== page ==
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© 2015 Philip Beckman. www.pbcreativephoto.com.

But, now I was sitting within the safety zone of the top 50. Each country is allowed to start eight women at a World Cup, regardless of rank. If you’re in the top 50 though, you’re allowed to start a World Cup even if there are more than eight women sitting within the 50. Being in the top 50 is the safety zone, but you have to fall within the top 50 when the most recent ranking list is updated and that’s usually 5-6 days before the event. Anyone who has ever planned for transcontinental travel knows that less than a week’s notice on being allowed to race isn’t much room to plan for success.

The season isn’t over on January 11th when Nationals finishes up. For the top riders, the next stop is the World Cup on the following Sunday in Lignieres-en-Berry, France. The Sunday after that is the Hoogerheide World Cup, and then the World Championships in Zolder the next weekend. I suddenly found myself researching the possibility of racing in France after Nationals and what I would have to do to make it happen. I reached out to the all-knowing, all-helpful Helen Wyman to get her opinion on my situation given that I was teetering on the edge of getting bumped out of the top 50 after the “Kerste Period” of races in Europe. She quickly sent me back a slew of suggestions and advice that I am so grateful for and have helped shape my current situation. The most significant point she made was regarding my goal of racing in the North American World Cup(s) in the next season. She said that Cross Vegas 2015 had been an exception to the 8-rider maximum and the exception would likely not take place in 2016. Thus, there’s a good chance I HAVE to be in the top 50 to race a World Cup on this continent next season.

At this point in the season my only options to maintain my top 50 ranking is to get points at Nationals, hope the European races don’t bump me out significantly, actively pursue a start at the World Cup in France, and possibly race at the World Cup in Hoogerheide if I can stay within the top 50 by that entry deadline. Even if I don’t get a top ten finish and points at Nationals, if I’m able to start in France and/or Hoogerheide, I can be (almost) guaranteed another set of points added to my ranking. With the way the UCI rankings work, these late-season World Cup points would help me achieve a WC start on home turf next season and that would be simply amazing.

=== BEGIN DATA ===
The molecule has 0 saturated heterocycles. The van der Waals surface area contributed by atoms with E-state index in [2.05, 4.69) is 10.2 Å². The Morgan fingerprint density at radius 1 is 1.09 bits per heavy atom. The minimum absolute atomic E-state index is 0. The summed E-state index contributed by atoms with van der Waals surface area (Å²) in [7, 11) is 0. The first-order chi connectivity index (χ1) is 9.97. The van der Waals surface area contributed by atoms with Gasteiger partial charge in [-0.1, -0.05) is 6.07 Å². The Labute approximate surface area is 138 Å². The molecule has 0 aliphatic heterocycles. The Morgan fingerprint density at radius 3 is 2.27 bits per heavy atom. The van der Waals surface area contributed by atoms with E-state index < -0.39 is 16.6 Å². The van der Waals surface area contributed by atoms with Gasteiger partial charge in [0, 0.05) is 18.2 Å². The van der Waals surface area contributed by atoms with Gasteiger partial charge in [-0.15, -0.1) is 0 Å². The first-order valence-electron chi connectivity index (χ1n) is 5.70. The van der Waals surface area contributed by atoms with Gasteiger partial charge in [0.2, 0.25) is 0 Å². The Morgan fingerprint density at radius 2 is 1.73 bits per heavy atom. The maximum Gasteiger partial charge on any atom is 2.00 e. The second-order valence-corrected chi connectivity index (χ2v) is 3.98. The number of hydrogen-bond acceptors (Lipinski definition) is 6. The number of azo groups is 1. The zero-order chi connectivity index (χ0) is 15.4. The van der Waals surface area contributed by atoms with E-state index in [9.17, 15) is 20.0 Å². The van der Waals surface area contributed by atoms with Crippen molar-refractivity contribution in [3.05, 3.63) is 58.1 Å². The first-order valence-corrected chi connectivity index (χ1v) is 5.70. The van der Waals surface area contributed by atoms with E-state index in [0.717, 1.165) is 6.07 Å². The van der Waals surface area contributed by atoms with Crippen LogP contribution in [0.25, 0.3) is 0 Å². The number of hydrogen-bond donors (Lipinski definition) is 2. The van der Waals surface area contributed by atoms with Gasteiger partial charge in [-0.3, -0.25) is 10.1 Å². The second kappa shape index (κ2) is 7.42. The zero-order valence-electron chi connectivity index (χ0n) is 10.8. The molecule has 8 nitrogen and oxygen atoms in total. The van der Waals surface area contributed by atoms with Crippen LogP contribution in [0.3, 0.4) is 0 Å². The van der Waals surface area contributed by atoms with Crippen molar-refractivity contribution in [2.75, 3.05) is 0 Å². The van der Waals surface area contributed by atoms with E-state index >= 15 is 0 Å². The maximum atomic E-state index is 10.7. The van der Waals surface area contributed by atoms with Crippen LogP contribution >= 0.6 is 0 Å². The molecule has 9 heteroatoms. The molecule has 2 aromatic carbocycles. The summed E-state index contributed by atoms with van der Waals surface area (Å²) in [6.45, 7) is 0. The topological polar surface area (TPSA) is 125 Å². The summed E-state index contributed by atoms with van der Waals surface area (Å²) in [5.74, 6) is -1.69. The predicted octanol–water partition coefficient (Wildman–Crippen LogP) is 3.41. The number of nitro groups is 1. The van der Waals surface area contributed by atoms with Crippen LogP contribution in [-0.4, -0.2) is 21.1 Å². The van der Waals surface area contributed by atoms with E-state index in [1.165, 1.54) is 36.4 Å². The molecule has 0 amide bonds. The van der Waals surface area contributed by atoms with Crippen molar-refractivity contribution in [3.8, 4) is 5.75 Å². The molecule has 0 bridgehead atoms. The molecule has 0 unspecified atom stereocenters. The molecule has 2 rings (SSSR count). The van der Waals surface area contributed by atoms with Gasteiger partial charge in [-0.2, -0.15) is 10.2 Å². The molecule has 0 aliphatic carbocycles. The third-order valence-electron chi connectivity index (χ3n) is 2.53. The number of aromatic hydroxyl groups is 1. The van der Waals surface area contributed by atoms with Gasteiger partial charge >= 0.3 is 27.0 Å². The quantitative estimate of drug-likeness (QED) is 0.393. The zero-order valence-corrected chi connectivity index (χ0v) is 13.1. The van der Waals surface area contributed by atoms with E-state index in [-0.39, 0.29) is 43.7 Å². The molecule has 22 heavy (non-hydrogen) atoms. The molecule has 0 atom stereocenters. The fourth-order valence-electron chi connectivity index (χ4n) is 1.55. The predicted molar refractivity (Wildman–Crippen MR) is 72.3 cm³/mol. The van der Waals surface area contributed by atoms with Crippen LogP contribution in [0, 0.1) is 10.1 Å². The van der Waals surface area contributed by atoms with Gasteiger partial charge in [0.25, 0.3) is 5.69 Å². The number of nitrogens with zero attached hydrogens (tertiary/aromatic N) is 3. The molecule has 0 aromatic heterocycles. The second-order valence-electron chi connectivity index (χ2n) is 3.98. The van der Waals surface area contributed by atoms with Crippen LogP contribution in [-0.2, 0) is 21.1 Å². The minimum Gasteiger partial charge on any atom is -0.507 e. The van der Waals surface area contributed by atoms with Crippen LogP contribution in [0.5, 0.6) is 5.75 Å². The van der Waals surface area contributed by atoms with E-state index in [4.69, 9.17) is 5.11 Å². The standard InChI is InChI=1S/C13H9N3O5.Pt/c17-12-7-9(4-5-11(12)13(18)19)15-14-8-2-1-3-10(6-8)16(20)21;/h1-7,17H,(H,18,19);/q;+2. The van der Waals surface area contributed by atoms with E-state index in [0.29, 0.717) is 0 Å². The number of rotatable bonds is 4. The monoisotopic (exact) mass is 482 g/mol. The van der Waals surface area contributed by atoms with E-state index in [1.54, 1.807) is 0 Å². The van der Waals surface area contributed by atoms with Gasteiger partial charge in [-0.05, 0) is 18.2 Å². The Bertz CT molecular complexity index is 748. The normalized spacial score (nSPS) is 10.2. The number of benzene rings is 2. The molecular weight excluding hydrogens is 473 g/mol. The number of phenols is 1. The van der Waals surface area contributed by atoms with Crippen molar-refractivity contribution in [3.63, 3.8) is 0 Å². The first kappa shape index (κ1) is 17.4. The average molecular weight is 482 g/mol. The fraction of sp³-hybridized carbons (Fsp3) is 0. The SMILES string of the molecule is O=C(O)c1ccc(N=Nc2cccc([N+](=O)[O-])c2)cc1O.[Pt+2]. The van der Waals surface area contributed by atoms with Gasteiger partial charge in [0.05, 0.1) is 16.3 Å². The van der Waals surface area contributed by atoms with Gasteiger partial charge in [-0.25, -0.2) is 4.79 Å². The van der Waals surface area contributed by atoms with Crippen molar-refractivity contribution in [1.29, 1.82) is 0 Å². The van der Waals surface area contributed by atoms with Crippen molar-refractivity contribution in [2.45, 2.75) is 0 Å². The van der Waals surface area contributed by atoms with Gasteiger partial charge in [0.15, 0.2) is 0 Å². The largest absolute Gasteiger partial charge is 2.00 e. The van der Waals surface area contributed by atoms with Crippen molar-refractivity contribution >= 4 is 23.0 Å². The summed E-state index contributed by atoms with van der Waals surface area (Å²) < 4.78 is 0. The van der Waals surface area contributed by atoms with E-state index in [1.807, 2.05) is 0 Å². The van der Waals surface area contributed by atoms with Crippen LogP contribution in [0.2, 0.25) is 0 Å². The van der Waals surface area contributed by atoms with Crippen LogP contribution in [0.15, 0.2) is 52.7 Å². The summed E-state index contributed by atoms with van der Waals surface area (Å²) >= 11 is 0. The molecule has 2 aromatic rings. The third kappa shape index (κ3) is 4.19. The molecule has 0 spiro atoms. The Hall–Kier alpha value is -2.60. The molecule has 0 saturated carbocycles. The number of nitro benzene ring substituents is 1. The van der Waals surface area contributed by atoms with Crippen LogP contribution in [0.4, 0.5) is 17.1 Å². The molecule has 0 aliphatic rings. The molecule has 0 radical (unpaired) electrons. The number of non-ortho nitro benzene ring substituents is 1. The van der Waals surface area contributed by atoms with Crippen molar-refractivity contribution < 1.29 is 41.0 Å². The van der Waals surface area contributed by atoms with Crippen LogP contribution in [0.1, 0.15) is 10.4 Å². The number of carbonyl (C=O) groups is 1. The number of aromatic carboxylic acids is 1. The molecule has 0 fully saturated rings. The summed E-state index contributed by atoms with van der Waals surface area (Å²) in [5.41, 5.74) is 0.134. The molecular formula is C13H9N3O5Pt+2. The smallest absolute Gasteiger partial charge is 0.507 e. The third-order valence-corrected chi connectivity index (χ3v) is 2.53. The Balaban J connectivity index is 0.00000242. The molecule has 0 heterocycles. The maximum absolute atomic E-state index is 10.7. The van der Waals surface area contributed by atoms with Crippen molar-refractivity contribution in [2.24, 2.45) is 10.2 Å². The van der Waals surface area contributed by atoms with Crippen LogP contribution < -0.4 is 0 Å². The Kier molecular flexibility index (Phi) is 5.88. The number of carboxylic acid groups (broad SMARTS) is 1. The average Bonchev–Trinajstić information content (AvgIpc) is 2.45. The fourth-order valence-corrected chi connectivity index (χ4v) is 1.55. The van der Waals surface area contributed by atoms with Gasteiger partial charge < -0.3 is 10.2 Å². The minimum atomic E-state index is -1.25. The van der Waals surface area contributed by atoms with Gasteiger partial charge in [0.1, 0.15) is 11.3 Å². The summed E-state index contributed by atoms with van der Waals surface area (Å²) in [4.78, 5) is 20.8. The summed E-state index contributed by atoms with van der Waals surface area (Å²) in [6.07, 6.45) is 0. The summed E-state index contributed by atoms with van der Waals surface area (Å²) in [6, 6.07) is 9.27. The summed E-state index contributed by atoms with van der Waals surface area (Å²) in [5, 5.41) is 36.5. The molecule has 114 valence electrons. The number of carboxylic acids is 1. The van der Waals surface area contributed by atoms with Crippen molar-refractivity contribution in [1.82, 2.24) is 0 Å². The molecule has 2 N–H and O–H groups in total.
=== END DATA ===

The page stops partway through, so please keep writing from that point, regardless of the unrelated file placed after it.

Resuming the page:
© 2015 Ethan Glading
© 2015 Ethan Glading

I’ll race my heart out at Nationals on Sunday. I’ll do a recovery spin on Monday in North Carolina and wait to hear from USA Cycling if my entry is confirmed for France. Once it is, I can process my reservation with United and get on a plane on Wednesday morning to Europe. Whew!!!

I’ll leave it at that. I’m going to keep this document on my computer until the Monday after Nationals to reveal my plans and send to Bill Schieken to post. Either I get the approval from USA Cycling and I’m in top 50, or I don’t and I’m not allowed to race. Either way, I hope this will make a good post about the logistics, thought process, and analysis of how I got to this point. I hope I have an outstanding performance at Nationals and I hope I’m running errands for European travel in a week’s time. I’ll let you know how it goes : )

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Afterword:

I had the ride I wanted at Nationals and I’m in France getting ready to race. All systems go. Look for my Nationals write-up soon.

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One thought on “Panda’s POV: Goals and European Dreams

  1. “my biggest goal for the season was to make it safely within that list of women who get selected for whatever North American World Cup(s) take place in 2016”.
    After checking the latest (Jan 19: post Lignieres, before Hoogerheide) UCI rankings and doing some simple maths, it’s looking good for Amanda. At the moment she’s 47th, that’s three above that elusive 50th place in the UCI rankings required for automatic qualification for a World Cup. Amanda will ‘automatically’ gain 4 places. Four riders (Marianne Vos, Ferrand-Prevot, Chainel-Lefevre and Rachel Lloyd) with a better ranking at the moment, won’t be able to ‘defend’ the points they got last year at Hoogerheide and/or the World Championships. That’s a virtual 43th position in the UCI rankings for Amanda.
    And there is more. If Amanda gets 10 points at Hoogerheide (50th or higher will do in a field of 73) she will jump over Kathryn Cummming. That would be a virtual 42th position.
    What about Amanda’s direct opponents for 50th? Only when several (4-5) of these women get surprisingly better than realistically to be expected results in Hoogerheide and/or at the World Championships, Amanda will be ‘safe’ in the top 50 by the end of the season.